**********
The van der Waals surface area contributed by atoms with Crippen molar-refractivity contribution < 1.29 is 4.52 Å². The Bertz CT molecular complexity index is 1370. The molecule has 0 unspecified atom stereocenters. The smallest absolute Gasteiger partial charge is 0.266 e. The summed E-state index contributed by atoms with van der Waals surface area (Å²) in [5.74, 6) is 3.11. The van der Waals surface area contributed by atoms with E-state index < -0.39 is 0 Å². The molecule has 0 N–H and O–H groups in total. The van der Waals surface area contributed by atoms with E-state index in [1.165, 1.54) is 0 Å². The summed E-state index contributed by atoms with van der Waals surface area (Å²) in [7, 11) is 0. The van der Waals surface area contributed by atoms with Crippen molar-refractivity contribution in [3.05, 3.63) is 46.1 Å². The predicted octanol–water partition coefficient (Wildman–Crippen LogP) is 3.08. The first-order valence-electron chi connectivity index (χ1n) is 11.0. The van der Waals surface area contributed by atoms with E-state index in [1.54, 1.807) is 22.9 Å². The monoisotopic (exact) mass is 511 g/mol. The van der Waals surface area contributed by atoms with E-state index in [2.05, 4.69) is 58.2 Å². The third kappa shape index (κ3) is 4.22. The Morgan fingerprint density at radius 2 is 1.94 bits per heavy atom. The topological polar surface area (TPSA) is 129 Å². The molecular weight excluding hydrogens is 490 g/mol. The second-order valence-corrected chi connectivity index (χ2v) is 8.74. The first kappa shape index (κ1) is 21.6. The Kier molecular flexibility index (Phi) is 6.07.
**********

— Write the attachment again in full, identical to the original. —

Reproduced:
The van der Waals surface area contributed by atoms with Crippen molar-refractivity contribution < 1.29 is 4.52 Å². The Bertz CT molecular complexity index is 1370. The molecule has 0 unspecified atom stereocenters. The smallest absolute Gasteiger partial charge is 0.266 e. The summed E-state index contributed by atoms with van der Waals surface area (Å²) in [5.74, 6) is 3.11. The van der Waals surface area contributed by atoms with E-state index < -0.39 is 0 Å². The molecule has 0 N–H and O–H groups in total. The van der Waals surface area contributed by atoms with E-state index in [1.165, 1.54) is 0 Å². The summed E-state index contributed by atoms with van der Waals surface area (Å²) in [7, 11) is 0. The van der Waals surface area contributed by atoms with Crippen molar-refractivity contribution in [3.05, 3.63) is 46.1 Å². The predicted octanol–water partition coefficient (Wildman–Crippen LogP) is 3.08. The first-order valence-electron chi connectivity index (χ1n) is 11.0. The van der Waals surface area contributed by atoms with E-state index in [1.54, 1.807) is 22.9 Å². The monoisotopic (exact) mass is 511 g/mol. The van der Waals surface area contributed by atoms with E-state index in [2.05, 4.69) is 58.2 Å². The third kappa shape index (κ3) is 4.22. The Morgan fingerprint density at radius 2 is 1.94 bits per heavy atom. The topological polar surface area (TPSA) is 129 Å². The molecular weight excluding hydrogens is 490 g/mol. The second-order valence-corrected chi connectivity index (χ2v) is 8.74. The first kappa shape index (κ1) is 21.6. The Kier molecular flexibility index (Phi) is 6.07.